Hospital Acquired Pneumonia

With multidrug-resistant (MDR) pathogens increasing and a dwindling pipeline of new antibiotics to treat these pathogens, sensible use of antibiotics is needed. ED clinicians have an opportunity to optimize treatment for patients with pneumonia who are at risk for MDR pathogens.

Recently, the Infectious Diseases Society of America (IDSA) published a much-needed update to the Hospital Acquired Pneumonia / Ventilator Associated Pneumonia (HAP/VAP) guidelines. While the Infectious Diseases Society of America (IDSA) guidelines recognize that there are no standardized definitions for HAP and VAP, they are loosely defined.

HAP is characterized as pneumonia not incubated at the time of hospital admission and occurring 48 hours or more after admission, while VAP is pneumonia occurring >48 hours after endotracheal intubation.

Using these interpretations, HAP and VAP are not commonly seen in the ED; however, treatment and risk factors are similar to patients commonly presenting with pneumonia. Both HAP and VAP patients have similar outcomes and infectious pathogens, and therefore receive comparable empiric antibiotics. VAP will not be discussed due to the low likelihood of encounters in the ED.

Learning Objectives

  1. Identify common organisms that cause hospital-acquired pneumonia (HAP)
  2. Explain why healthcare-associated pneumonia (HCAP) was removed from the 2016 IDSA guidelines
  3. Recognize risk factors for multidrug-resistant organisms for HAP
  4. Describe antibiotic treatment options for HAP in the ED

Course Contributors

Authors  Affiliation Twitter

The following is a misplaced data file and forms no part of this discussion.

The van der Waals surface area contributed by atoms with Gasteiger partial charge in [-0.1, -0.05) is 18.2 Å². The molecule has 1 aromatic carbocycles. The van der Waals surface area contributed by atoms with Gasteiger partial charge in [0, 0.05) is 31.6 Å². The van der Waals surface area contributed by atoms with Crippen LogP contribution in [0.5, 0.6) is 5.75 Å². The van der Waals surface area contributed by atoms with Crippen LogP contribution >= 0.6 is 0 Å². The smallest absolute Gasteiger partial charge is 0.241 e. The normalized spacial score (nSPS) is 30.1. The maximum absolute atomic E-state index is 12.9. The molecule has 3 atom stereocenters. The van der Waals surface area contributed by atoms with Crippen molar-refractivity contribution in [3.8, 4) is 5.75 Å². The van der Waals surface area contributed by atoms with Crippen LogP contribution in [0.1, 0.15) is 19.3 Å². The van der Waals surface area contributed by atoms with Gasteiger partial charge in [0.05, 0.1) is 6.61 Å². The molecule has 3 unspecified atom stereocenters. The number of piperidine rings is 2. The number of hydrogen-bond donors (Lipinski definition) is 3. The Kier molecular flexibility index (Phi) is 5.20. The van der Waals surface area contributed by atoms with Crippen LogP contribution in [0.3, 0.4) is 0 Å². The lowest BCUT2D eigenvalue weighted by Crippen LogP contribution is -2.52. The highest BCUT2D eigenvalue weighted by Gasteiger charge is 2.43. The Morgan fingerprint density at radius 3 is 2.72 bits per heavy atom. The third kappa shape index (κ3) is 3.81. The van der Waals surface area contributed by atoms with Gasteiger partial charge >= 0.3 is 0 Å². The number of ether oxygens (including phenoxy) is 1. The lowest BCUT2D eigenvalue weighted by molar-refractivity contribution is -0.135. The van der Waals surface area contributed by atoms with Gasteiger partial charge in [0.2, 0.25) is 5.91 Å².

Jamie M. Rosini, PharmD, MS, BCPS, BCCCP, DABAT Clinical Pharmacy Specialist, Emergency Medicine; Christiana Care Health System @jrozzini
Matthew Stanton, PharmD, BCPS, SPI, DABAT Emergency Medicine Pharmacist; Froedtert & The Medical College of Wisconsin @RxMilwaukee
Reviewers  Affiliation Twitter
Chris Edwards, PharmD, BCPS Emergency Medicine Pharmacist, University of Arizona Medical Center @emergencypharm
Craig Cocchio, MD BCPS Emergency Medicine Pharmacist, Trinity Mother Frances Hospital @iEMPharmD
Cole Sloan, PharmD Emergency Medicine Pharmacist, University of Utah @DrugInfoGeek
Michael Winters, MD FAAEM, FACEP Associate Professor of Emergency Medicine and Internal Medicine, University of Maryland @critcareguys
Editors  Affiliation Twitter
Copy Editor:
Meghan Groth, PharmD, BCPS
University of Massachusetts Memorial Medical Center @EMPharmgirl
Associate Editor:
Nadia Awad, PharmD BCPS
Emergency Medicine Pharmacist, Robert Wood Johnson University Hospital @nadia_empharmd
Lead Editor:
Bryan Hayes, PharmD FAACT
Emergency Medicine Pharmacist, Massachusetts General Hospital @PharmERToxGuy


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